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29 Comments

How to be Happy

Someone asked me if I was “happy” the other day and I said that, on the whole, I was genuinely happy about my life; satisfied is another useful word that seems to “fit” snugly; neatly perhaps.

But, as you imagine I tried to make a list of things that have helped me become more happy over the years — hopefully it’s helpful:

  1. Be clear on your “Yes” and your “No” and your “Not anymore!”
  2. You cannot escape your “Default Settings”; the more quickly you learn to love yourself in a comprehensive way, the more happier you’ll become.
  3. Goals are useful but only if they are actually yours; not someone else’s.
  4. Productivity “looks” and “feels” different for every single person. Find the right look / feel and then optimize.
  5. Simple systems work best; Occam’s razor is very useful. This simplifies decision making which makes me happy because I don’t waste time.
  6. Self-care is important; prioritizing this has taken nearly 4 decades, but, I am more happy now with my systems than I was when I was younger.
  7. Having a few friends who really know me has made me happier than being “widely known” or sub-culturally famous; the latter has a true hollowness to it.
  8. Your physical environment dramatically improves happiness; iterate daily.
  9. Having an authentic, personal mission has made me more happy; I definitely recommend spending intentional time trying to “land” this plane.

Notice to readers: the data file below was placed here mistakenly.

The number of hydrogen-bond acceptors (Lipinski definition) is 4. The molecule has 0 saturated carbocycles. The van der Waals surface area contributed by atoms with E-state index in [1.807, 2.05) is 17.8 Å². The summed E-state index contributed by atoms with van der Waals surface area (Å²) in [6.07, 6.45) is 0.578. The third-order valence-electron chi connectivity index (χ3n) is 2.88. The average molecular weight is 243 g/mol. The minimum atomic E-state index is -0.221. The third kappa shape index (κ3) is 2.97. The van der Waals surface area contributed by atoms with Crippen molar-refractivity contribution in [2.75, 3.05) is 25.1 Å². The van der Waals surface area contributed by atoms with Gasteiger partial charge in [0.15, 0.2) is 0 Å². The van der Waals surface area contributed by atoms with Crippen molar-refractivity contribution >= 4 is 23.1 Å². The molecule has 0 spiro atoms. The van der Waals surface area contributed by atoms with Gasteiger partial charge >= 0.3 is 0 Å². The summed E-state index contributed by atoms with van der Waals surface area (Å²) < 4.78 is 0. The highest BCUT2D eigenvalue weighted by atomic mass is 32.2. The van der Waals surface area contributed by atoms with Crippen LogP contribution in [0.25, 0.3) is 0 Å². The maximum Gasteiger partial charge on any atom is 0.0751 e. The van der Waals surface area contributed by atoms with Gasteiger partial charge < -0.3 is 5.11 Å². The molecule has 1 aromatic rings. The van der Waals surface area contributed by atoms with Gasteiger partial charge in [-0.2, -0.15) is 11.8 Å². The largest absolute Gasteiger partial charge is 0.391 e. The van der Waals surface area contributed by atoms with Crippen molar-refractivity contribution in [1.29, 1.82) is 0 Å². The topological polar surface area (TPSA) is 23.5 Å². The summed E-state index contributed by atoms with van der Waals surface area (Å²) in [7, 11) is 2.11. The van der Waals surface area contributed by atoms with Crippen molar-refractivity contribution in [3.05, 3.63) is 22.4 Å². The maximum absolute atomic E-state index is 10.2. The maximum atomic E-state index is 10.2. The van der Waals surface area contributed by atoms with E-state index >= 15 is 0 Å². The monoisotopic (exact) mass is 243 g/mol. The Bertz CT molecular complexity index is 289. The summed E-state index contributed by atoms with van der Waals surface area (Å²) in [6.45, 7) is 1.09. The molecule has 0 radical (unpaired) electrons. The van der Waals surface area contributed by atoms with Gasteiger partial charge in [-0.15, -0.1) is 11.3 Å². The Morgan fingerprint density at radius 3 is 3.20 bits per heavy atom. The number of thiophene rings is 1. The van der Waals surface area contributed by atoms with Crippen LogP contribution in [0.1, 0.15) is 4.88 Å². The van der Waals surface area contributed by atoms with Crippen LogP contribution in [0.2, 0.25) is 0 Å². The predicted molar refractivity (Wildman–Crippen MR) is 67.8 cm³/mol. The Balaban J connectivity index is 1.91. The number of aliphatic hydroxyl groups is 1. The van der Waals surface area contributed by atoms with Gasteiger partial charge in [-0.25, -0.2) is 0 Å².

10. There are no real rules to becoming sustainably happy.

What about you?

  1. 3

    Great list. Another one could be: surround yourself with positive or happy people.

    1. 2

      +1 to this. that's a very, very good one.

  2. 2

    Good list. I would also add "being true to yourself". If something does not make you happy - admit it to yourself and change it.

    1. 1

      that is a good one.

  3. 2

    Something for founders in particular: Beware chasing status, money, success, fame, or other things that society tells you are valuable. These reach the point of diminishing returns surprisingly early, beyond which they stop bringing you anything more than temporary jolts of happiness, followed by acclimation.

    The trap is that dreaming about having these things typically feels better than reaching them. It's like the fish who appreciates the swim toward some juicy bait much more than he appreciates biting down on the hook.

    This isn't to say that hitting goals isn't worthwhile. Rather, it's a reminder that the journey will last much longer than the fleeting happiness you'll get at the destination. So make sure your journey itself a good one, and don't sacrifice too much for the goal.

    1. 1

      i like the "beware"...

      ... but i also know that some folks start there and then graduate / mature out of it... each journey is different. and there are some where... honestly, this is the only thing that (apparently) matters... i no longer judge it... i just ask why (and see if we can dig in).

      i disagree with you on the last part... i am willing to sacrifice pretty much everything for my projects. this is stupid and unhealthy; i'll admit, but, i won't lie.

      1. 2

        I actually think that some of what I'd now see as misguided chasing of money, status and the like actually pushed me harder in my early 20s and resulted in bankable skills, experience, a level of security that I might not have if I'd started out with the mindset I have now. Also gave me first hand experience of a way of living that whilst not bad, in the end wasn't for me - without that I might risk feeling the grass is greener during the hard times on the path I've chosen.